HT: In terms of the speed of the band’s growth, does this feel like the right natural progress for you guys. Obviously it’s exciting, but is it getting intimidating or anything at this point?

JR: I think it’s just right. We’re also wary of growth that comes too quickly or growth from a single source like a song on the radio, a song on a television show, or in a film. We’ve got friends who’ve experienced that and can fill up much bigger rooms than we can, but many times half of those people are there waiting for the one song they know from the television show or commercial. We’ve not had that, so it’s all just right. Even as the crowds grow, it seems like the audience is all there for the right reasons, or at least the reasons we would want them to be there for, which feels good.

HT: Is there a certain demographic that you’re seeing or is it a pretty broad mix?

JR: It’s incredibly broad. I would even imagine it could be kind of weird for the audience members. There was a girl who wrote to us about our show in Nashville that said by the time it started, nobody else could get in. She wrote to us, “While I was waiting in line, it looked like a bunch of old people who had heard us on NPR were coming in with tickets that bought way in advance after Prairie Home Companion.”

I think it’s probably kind of weird to show up as an 18 year old and see a bunch of people who look like they would be friends with your parents. It is pretty neat to get such a broad mix of people at our shows though.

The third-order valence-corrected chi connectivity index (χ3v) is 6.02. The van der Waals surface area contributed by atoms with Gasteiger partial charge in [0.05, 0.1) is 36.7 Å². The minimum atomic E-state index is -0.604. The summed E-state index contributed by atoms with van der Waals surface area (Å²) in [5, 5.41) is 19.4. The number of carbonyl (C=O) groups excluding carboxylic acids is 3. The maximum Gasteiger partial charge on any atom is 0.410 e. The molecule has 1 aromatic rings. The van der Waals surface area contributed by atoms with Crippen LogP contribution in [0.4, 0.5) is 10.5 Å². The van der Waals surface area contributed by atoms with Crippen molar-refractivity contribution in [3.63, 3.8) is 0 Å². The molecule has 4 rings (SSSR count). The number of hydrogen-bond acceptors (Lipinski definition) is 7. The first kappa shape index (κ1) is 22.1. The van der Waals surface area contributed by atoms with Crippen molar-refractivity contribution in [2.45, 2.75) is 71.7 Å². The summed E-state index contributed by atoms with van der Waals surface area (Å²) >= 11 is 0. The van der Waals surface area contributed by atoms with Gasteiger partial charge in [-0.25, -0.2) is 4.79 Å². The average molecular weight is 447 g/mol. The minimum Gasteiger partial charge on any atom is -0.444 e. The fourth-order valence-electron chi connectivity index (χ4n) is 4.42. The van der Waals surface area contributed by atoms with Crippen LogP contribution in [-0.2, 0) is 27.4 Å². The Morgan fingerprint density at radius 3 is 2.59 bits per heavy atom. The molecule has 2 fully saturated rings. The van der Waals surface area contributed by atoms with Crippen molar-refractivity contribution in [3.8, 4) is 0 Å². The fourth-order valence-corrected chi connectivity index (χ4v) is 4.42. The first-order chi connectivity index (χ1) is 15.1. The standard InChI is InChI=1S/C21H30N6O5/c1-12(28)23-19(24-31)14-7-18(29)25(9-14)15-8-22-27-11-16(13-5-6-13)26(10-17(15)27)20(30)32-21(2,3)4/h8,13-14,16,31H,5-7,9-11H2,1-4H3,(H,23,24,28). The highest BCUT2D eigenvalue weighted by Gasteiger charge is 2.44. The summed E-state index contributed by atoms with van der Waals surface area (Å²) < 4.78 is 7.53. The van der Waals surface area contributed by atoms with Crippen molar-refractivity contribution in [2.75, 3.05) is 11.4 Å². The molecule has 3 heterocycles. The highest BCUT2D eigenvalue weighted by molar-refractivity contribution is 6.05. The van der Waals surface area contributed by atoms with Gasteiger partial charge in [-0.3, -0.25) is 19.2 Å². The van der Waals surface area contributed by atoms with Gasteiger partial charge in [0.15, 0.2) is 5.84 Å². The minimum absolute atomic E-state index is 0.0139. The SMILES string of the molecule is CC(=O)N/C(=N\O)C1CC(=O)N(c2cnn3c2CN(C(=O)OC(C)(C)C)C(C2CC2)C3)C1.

HT: I wanted to ask you a bit about your guitar. I read a story that mentioned that a fan gave you the guitar you always play, so I was wondering if you would mind telling the rest of that story.

JR: Yeah, that was actually a really fascinating act of altruism. A lot of fans – and we appreciate this too – want to be involved in some way and feel a part of things, which is just great, but the woman who bought me this guitar, she would come to my shows, but never say ‘hi’. She would buy the albums, but instead of buying them at the shows, she would always buy them on the internet. So, she always kept her distance.

Then, one day she wrote and asked me what would be my dream guitar. I actually just thought she wanted to start some sort of a conversation, but I told that my dream guitar was the Gibson J-45. So she wrote back a couple days later with a link to an eBay auction, and said “Like this one?”

It was a beautiful guitar, so I said, “Yeah, just like that one.” But then I looked at the auction and I saw that her name was already listed as the winner of the auction. So I said, “Wow, you bought this? Congratulations, what a beautiful guitar. I’m sure you’ll enjoy it!”

Then she writes back, “You’re going to have to send me your address, because I didn’t buy it for me. I bought it to send to you.”

And that was it. I still don’t really know what to make of it. I hope that she’s still out there following along, but we’ve still never met. And it’s still my only guitar.

HT: How did the Gus Van Zandt connection occur with you guys being included on the soundtrack for Promised Land?